PLC programming: What is it and How does it work?

Gain a better understanding of what Programmable Logic Controller (PLC) programming is, how it works and why it can benefit your commercial or industrial business.

Programmable Logic Controller (PLC) technology is rapidly evolving and growing with the global PLC market set to be worth around 10.6 billion U.S dollars by 2023. This equates to an annual growth rate of around 3.7% and is a substantial increase in the industry’s previous revenue figure of 8.49 billion recorded in 2017.

Recognised as a crucial component in the growth of fully automated production facilities, PLC technology has the potential to help businesses cut costs, be more flexible and extend the capabilities of their operations.

However, to fulfil this kind of potential and generate a return on investment (ROI), businesses must recognise the importance of high-quality PLC programming.

What is PLC programming?

A Programmable Logic Controller, or PLC for short, is the computer element of a production machine or an entire production line. It acts as the brains of the operation, receiving information from devices or sensors, processing the data and then sending out triggers based on pre-programmed inputs and outputs.

In contrast, the definition of PLC programming is the method of designing and defining the inputs/outputs of the PLC itself. In layman’s terms, PLC programming is the task required to make the PLC solution function properly.

How do PLC control systems and PLC programming work?

More often than not, a PLC is programmed on a computer and is then installed to the controller by a PLC programming engineer.

The common programming languages for these small compact devices are:

  • Instruction List (IL)
  • Structured Text (ST)
  • Ladder Diagram or Ladder Logic (LD)
  • Sequential Function Chart (SFC)
  • Function Block Diagram (FBD)

The PLC programming engineer will use these languages to code several actions based on the business’ needs using a built-in input/output module.

One of the best examples of a PLC application in everyday life is a traffic light signal. Instead of getting someone to manually tell you when to stop, read data and push buttons, the PLC controls the function within one unit.

For businesses, PLC programming and a PLC control system can enable machinery to be operated without manual intervention. In turn, this helps businesses achieve maximum efficiency, reduce mistakes, cut overhead costs and streamline processes. It’s the revolutionary way to automate how businesses make or distribute products.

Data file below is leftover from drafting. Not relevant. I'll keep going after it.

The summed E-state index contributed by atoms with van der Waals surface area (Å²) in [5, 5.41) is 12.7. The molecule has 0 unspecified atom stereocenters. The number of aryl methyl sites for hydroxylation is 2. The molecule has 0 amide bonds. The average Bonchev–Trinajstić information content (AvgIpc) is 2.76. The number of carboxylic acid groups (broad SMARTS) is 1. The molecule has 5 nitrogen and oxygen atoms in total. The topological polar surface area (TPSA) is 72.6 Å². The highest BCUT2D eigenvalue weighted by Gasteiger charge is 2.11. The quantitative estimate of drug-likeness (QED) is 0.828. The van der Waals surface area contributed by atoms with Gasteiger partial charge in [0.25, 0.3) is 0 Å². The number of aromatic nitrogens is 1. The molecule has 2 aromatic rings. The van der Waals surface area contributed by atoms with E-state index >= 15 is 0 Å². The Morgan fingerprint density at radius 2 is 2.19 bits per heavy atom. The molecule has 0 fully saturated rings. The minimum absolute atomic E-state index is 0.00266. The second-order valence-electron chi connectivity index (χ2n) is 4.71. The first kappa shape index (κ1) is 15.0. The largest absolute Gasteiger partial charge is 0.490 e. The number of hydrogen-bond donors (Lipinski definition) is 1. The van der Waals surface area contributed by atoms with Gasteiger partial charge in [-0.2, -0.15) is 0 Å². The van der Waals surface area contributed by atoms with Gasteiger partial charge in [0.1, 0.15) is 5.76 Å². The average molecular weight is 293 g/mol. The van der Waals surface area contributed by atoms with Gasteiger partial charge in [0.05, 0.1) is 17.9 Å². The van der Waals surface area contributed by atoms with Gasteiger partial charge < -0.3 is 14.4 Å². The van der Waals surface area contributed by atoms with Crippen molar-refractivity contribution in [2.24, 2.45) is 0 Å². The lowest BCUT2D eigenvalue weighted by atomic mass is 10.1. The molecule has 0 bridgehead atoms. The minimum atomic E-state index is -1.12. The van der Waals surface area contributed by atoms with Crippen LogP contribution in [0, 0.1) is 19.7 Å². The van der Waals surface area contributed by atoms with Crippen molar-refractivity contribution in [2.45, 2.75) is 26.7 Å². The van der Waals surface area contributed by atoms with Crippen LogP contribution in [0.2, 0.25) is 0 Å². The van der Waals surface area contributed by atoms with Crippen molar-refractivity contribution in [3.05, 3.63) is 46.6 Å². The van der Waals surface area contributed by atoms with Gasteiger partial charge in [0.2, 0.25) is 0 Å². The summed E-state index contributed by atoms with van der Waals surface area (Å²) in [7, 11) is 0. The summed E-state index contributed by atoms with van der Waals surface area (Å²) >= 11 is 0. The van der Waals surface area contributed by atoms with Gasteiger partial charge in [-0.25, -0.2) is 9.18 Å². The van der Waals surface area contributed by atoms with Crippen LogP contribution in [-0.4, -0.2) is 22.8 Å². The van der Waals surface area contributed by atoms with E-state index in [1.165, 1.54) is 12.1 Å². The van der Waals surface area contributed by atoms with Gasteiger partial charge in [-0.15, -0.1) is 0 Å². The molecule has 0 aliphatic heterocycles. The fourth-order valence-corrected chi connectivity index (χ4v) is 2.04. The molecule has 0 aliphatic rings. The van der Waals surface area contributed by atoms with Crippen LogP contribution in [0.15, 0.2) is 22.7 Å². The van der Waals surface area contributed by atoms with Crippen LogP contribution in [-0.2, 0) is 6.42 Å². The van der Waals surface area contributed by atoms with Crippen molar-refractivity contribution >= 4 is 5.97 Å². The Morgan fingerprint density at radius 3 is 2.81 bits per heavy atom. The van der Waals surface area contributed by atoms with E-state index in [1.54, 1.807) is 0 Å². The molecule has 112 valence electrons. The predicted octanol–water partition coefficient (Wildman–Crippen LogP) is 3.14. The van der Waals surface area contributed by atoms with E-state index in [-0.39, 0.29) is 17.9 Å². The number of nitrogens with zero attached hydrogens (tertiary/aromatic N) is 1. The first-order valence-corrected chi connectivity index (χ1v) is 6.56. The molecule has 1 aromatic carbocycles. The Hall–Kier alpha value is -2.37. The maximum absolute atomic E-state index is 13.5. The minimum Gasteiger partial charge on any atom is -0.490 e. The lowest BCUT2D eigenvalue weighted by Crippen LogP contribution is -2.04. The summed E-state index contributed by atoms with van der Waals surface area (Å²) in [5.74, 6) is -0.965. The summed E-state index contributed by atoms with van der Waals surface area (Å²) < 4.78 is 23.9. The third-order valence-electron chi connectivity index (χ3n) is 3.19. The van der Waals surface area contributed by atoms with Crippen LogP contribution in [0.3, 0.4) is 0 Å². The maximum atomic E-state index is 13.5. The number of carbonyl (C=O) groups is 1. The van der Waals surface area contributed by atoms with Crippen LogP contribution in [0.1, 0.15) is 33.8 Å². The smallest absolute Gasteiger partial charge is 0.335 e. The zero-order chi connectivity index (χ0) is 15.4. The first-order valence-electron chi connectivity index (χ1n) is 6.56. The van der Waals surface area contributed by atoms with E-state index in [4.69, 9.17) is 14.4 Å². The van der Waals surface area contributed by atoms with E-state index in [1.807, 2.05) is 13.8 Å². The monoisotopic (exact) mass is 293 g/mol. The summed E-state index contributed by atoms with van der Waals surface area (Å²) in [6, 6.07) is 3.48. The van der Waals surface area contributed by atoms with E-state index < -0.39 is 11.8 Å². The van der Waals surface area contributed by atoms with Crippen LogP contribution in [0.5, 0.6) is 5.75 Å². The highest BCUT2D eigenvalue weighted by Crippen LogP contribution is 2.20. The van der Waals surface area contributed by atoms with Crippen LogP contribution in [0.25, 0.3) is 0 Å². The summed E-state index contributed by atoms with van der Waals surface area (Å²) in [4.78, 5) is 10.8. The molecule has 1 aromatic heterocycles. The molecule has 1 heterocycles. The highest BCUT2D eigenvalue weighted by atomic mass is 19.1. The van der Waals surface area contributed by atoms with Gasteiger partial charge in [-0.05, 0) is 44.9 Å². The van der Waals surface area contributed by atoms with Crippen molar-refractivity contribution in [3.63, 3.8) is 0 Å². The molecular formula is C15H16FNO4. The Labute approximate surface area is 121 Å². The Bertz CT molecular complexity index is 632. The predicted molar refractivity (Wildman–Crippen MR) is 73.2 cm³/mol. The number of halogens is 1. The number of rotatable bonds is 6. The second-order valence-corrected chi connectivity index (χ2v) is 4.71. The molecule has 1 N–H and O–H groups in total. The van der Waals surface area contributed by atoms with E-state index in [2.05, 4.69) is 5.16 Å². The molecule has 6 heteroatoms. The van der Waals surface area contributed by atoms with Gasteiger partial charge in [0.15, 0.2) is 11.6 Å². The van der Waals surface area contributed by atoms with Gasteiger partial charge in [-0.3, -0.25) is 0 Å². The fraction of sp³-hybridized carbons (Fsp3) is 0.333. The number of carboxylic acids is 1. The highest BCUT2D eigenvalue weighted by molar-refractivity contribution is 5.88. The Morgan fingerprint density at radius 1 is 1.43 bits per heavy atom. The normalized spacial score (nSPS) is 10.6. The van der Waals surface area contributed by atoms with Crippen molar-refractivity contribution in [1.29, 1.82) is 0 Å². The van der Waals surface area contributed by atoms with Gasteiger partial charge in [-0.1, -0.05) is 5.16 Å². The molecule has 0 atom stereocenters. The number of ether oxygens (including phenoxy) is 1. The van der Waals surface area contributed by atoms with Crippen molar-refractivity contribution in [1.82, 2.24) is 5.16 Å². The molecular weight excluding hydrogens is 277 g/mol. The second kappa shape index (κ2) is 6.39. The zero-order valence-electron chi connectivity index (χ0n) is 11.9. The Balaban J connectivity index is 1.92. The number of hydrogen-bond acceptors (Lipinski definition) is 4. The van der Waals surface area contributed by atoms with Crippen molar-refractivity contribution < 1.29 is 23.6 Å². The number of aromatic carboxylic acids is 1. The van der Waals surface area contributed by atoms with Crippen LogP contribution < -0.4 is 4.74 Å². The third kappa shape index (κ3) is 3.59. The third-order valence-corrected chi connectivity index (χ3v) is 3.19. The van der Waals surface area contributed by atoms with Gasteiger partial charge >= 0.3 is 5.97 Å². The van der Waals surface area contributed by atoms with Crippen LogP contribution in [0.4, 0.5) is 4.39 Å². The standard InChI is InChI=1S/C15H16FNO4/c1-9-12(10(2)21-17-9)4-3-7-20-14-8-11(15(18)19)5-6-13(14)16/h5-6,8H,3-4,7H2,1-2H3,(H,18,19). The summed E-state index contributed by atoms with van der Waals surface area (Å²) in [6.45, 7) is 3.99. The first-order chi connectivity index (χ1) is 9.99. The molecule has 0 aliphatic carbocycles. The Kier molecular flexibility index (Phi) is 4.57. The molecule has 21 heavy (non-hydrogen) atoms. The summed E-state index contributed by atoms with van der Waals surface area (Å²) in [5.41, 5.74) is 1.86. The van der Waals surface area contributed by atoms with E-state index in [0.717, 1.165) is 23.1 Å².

In the event of a malfunction, a Programmable Logic Controller can be fixed by a PLC programming engineer either in-person or remotely. The latter is a major plus in today’s world where social distancing applies and efficiency is key.

Unlike large relays or alternative computers, PLC programming requires minimal space and will give businesses more room to manoeuvre.

With the support of a PLC programming engineer, a PLC controls system can also be reprogrammed to suit changing processes and new product lines. As an automation solution, this makes the adaptability of a PLC control system a highly beneficial long-term investment.

However, to get the most out of PLC programming, businesses must make informed decisions on which activities to automate. Some of the things to consider include:

  • Deciding on whether the automation strategy aligns with the business operations strategy and future goals.
  • Knowing how a PLC control system and PLC programming can improve current processes.
  • Analysing whether a PLC control system will provide a clear ROI.

Get further support from PLC programming experts

If you need a hand deciding whether a PLC control system is right for your business or not, you should speak to a specialist in PLC programming.

At Hills Electrical, we provide competitive, reliable and trustworthy PLC programming services covering many of the leading PLC manufacturers, including:

  • Siemens
  • Mitsubishi
  • Rockwell
  • Omron

We can help you assess your needs for automation and suggest free, impartial advice. To speak to one of our PLC programming engineers, get in touch today.

Stay up to date by following us on LinkedIn.

Comments are closed.